“If a referendum occurs, people should remember this partnership is the most beneficial, cost-efficient way for Edison to retain ownership of its town-wide sewer system and South Edison’s water system,” he said. “It would enable Edison to payoff existing utility debt, strengthen township finances, ensure gradual, reasonable rate increases, and maintain a rate-freeze for our senior citizens.”

Lankey reported that the partnership “also means Suez – a firm with the expertise, manpower and necessary equipment – would make $480 million worth of improvements to Edison’s sewer and water systems, and bring them into compliance with today’s industry standards.”

In the first of several public hearings, Mayor Lankey, along with Joseph P. Baumann Jr. and Fran McManimon, attorneys from McManimon, Scotland and Baumann LLC, Roseland, Dennis Enright, founding member and principal of NW Financial Group, Hoboken, Peter Kocsik, senior vice president of Mott MacDonald Group, Iselin, and Kevin Chandler, of Suez, presented the public with information about the partnership and why they believe they have negotiated a “robust” plan best for the township. The hearing was held at Middlesex County College on March 28.

A second meeting was held on May 2 where officials presented cost benefit analyses and received more public input.

In 1997, Edison entered into a contract with New Jersey American Water to operate and manage its water system. In 2017, the township amended the contract, which ended that year, and extended it for two years so options could be considered, including the benefits of private operation of both the water and sewer systems.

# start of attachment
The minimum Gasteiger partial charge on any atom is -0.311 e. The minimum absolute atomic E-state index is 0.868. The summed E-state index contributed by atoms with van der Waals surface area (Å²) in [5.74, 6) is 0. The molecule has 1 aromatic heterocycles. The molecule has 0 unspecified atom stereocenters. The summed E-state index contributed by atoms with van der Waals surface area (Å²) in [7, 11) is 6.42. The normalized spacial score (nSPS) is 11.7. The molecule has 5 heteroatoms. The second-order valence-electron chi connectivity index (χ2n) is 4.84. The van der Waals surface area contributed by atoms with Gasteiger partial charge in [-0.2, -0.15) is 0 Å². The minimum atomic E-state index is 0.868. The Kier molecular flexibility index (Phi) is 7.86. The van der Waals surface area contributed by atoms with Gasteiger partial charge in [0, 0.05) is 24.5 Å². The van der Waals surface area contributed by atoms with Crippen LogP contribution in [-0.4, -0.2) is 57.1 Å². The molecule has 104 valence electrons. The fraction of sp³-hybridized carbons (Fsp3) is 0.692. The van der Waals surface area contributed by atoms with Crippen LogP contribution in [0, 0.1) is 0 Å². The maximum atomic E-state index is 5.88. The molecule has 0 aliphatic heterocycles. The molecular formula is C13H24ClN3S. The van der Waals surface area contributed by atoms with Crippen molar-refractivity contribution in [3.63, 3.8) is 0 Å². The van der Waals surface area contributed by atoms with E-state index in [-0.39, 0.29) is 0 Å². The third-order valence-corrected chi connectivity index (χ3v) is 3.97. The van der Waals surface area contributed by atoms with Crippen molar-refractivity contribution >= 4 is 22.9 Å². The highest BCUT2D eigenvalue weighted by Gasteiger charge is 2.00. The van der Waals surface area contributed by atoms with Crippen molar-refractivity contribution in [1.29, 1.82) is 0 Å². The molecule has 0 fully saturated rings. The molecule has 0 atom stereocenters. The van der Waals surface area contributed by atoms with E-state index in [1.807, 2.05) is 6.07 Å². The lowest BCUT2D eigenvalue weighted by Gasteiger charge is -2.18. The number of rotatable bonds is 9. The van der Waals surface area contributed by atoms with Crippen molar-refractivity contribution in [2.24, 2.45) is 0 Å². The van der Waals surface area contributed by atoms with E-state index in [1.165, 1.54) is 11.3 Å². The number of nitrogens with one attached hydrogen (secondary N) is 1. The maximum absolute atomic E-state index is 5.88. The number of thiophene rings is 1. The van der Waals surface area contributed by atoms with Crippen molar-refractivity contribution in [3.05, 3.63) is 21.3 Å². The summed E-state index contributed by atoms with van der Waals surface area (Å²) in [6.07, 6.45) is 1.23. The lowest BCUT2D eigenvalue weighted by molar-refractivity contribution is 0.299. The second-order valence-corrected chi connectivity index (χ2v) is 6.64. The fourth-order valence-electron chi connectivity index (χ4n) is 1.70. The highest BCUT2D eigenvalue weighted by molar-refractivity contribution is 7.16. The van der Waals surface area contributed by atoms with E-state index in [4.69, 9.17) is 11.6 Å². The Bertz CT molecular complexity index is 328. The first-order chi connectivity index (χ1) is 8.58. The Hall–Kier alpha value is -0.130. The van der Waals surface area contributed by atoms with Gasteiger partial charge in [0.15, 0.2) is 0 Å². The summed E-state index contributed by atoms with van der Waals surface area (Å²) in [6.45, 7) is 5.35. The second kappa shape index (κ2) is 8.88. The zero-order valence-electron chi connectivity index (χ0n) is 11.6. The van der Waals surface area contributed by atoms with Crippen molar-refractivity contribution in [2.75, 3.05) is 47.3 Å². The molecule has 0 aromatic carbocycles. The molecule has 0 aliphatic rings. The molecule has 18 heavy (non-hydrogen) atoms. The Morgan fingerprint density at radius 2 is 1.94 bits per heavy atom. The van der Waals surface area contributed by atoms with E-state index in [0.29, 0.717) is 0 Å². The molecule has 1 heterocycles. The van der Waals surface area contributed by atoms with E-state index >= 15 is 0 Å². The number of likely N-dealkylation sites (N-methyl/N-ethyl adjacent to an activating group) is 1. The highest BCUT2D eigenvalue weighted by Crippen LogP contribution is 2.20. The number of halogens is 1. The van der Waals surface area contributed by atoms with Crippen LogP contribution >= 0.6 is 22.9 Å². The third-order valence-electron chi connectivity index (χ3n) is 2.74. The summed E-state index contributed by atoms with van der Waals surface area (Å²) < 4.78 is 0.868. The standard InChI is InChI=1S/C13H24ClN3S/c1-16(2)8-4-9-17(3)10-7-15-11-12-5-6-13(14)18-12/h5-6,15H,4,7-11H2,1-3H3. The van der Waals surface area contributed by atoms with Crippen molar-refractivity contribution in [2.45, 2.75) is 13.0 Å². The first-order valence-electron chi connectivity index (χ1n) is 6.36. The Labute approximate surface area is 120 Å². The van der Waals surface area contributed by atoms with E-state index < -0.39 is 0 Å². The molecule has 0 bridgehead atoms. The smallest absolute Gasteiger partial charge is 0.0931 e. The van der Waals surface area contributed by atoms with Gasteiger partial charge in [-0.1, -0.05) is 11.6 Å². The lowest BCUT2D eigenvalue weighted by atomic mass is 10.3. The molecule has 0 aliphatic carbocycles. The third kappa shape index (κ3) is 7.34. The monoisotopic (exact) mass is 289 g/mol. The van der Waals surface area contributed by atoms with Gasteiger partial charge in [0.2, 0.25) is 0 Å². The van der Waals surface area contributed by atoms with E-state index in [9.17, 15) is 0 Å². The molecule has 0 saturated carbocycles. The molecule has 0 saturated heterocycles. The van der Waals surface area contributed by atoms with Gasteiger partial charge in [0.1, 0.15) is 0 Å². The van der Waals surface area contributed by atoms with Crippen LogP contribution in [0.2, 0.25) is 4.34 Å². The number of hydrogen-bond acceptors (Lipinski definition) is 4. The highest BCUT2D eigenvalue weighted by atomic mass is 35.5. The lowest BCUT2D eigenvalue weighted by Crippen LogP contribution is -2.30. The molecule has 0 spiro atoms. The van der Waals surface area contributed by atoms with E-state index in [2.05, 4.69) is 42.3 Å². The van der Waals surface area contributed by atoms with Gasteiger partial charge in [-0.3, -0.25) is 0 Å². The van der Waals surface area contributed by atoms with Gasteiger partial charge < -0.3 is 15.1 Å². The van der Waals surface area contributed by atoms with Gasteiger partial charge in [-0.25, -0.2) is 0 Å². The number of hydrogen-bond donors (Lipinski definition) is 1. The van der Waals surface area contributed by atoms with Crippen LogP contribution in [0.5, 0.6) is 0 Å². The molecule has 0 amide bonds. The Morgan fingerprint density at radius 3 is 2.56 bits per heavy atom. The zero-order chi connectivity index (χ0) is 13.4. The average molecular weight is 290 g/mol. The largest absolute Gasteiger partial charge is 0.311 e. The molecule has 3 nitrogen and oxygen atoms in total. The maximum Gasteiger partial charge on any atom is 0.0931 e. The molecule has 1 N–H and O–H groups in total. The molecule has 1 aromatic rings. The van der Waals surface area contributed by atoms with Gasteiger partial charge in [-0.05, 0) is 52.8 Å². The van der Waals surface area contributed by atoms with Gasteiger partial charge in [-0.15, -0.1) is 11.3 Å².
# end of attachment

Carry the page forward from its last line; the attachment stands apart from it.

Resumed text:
Officials said New Jersey American Water wanted to buy the township’s water system, in which officials were not interested due to loss of control. Gomez said as officials continue to discuss pros and cons, a contract extension with New Jersey American Water will have be made in July in the interim.

The township has discussed options to either maintain, lease or sell the operation and maintenance of the water and sewer systems in the township.

Currently, Edison operates its own municipal sewer utility, serving the entire town. The township serves approximately 12,000 water customers and 26,000 sewer customers, both residential and commercial.

Lankey said the proposed long-term 40-year lease agreement with Suez North America will not only allow Edison to retain ownership of the water and sewer systems, but also provide significant financial benefits for the community.

The proposed agreement provides the necessary $496.5 million investments for infrastructure improvements; provides the township with a sizable “upfront payment” of $105 million, which the township will use to retire its existing debt and utilize a small portion for the design, development and construction of the long discussed new municipal community center; rate protection; and keeping the senior freeze intact.

Lankey said rate increases will be capped as they relate to an agreed upon formula expected at an average of 4 to 5 percent, which is below national average increases.

Baumann said the plan would provide rate stabilization with the goal of avoiding drastic rate increases. He said for seven years the rate increases would be capped at 4.9 percent for residential customers.

For the average ratepayer, a 4.9 percent increase would amount to $3.30 a month for water and $1.90 for sewer wastewater.

The proposed contract requires Suez to manage and operate the township’s water distribution system and sewer collection system including operations and management in accordance with a best management practices operations and technical standards manual; maintenance and operations annually of $4 million increasing with inflation over the 40 years of the contract; and billing and collection to customers of the township systems, both commercial and residential.

Township officials said the partnership is separate from water treatment, which will remain with New Jersey American Water.

The partnership agreement is contingent upon a local public hearing and will require approvals from the Edison Township Council, the state Department of Community Affairs, the Department of Environmental Protection and the Board of Public Utilities.